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  Section: General Biotechnology / Biotechnology & Environment
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Environmental Biotechnology

The area of polluted soil and water is expanding day by day due to rapid increase in world population. About 100 million people are added to the world population each year. Therefore, more and more industries, food, health care, medicines, vehicles, etc. are required to meet the demand of people. This is possible by involving biotechnology. However, it is probable that the modern biotechnology based on the sophisticated art of genetic engineering could solve all these problems.

The environmental biotechnology employs the application of genetic engineering to improve the efficiency and cost which are central to the future widespread exploitation of microorganisms to reduce the environmental burden of toxic substances. It is hoped that in future the application of microorganisms coupled with genetic engineering techniques will make a major contribution to improve the quality of our environment. However, is there risk associated with release of genetically engineered microorganisms into the environment!

Uses of microorganisms in environmental clean up with special reference to bioremediation types, processes and methods with several examples (e.g. hydrocarbons, heavy metals, dyes, xenobiotics, etc), utilization of sewage and agro-wastes, and the benefits and hazards associated with release of GMMs for our clean environment have been discussed in this section. The benefits expected from the release of GMMs into the environment are summarized in Table 21.1.

Table 21.1. Benefits from release of genetically modified microorganisms into the environment.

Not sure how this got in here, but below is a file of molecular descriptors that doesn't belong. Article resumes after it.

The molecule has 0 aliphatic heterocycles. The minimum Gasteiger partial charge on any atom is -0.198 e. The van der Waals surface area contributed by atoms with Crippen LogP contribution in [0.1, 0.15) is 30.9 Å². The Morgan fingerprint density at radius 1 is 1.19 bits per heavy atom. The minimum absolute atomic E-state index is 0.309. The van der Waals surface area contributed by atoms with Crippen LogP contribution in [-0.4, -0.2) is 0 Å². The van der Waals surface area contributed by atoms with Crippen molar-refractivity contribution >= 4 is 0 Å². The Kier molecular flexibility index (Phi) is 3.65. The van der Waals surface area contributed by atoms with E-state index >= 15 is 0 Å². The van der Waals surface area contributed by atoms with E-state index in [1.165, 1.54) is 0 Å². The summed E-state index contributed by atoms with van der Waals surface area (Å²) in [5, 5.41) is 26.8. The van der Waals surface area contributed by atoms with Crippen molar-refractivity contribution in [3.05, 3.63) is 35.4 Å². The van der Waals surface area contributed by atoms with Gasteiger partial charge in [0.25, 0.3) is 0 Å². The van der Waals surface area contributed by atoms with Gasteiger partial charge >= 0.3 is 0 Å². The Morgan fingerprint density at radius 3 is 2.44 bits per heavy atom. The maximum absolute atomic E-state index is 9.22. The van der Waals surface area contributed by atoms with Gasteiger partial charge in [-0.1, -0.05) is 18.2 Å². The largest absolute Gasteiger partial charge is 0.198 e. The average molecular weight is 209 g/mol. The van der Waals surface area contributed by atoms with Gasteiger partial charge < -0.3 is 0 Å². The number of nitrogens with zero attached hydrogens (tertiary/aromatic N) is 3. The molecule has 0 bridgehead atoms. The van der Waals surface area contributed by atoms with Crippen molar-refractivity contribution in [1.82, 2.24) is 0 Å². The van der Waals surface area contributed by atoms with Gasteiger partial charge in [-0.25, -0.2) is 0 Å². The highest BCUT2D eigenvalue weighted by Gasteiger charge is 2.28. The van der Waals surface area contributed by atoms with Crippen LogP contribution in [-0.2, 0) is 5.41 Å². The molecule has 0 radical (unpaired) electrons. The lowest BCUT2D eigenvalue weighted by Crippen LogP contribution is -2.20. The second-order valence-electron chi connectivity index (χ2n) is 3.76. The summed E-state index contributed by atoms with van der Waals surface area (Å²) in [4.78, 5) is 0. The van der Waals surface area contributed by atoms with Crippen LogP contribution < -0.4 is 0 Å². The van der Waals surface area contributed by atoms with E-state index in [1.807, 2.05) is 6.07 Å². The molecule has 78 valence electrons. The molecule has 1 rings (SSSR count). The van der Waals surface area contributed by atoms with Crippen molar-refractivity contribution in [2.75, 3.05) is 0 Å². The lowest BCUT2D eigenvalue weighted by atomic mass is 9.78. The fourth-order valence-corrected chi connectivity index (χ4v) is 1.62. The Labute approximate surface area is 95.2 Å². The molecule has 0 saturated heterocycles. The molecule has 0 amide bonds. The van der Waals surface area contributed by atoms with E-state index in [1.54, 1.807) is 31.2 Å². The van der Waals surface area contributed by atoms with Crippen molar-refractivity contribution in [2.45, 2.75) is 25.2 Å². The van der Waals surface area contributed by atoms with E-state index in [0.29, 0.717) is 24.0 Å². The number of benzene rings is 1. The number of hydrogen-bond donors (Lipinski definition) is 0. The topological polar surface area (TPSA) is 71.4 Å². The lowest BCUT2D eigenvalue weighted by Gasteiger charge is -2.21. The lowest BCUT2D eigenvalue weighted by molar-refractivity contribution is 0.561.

A. Protection of environment
      - Bioremediation of polluted environment
B. Control of global environmental process
      - Reversal of land desertification
      - Reversal of green house effect
C. Agriculture

      - Increasing efficiency of plant nutrition
      - Pest control (safe biopesticides)
      - Protection of plants from climatic stress
      - Protection of plants from tumor formation and disease
D. Food Industry
      - Microorganisms producing enzymes for food industry
      - Microorganisms with improved efficiency of fermentation
      - Improved microorganisms for milk industry
E.  Health care
- Microorganisms as live attenuated vaccines
Source: Velkov (1996).




In situ bioremediation


Intrinsic bioremediation


Engineered in situ bioremediation


Ex situ bioremediation


Solid phase system (composting, composting process)


Slurry phase system (aerated laggons, low shear airlift reactor)


Factors affecting slurry phase bioremediation


Bioremediation of hydrocarbon



Use of mixture of bacteria


Use of genetically engineered bacterial strains 


Bioremediation of Industrial wastes


Bioremediation of dyes


Bioremediation of heavy metals


Bioremediation of coal waste through VAM fungi


Bioremediation of xenobiotics


Microbial degradation of xenobiotics


Gene manipulation of pesticide-degrading microorganisms

Utilization of sewage, and agro-wastes


Production of single cell protein


Biogas from sewage


Mushroom production on agro-wastes



Microbial leaching (bioleaching)   


Microorganisms used in leaching


Chemistry of leaching


Direct leaching


Indirect leaching


Leaching process (slope leaching heap leaching in situ leaching)


Examples of bioleaching


Copper leaching



Uranium leaching


Gold and silver leaching


Silica leaching

Hazards of environmental engineering


Survival of released GMMs in the environment


Adaptive mutagenesis in GMMs


Gene transfer from GMMs into other microorganisms


Gene transfer via conjugative transposons


Effect of environmental factors on gene transfer


Ecological impact of GMMs released into the environment


Growth inhibition of natural strains


Growth stimulation of indigenous strains


Replacement of natural strains


Monitoring of GEMs in the environment


Risk assessment of the GEMs released into the environment


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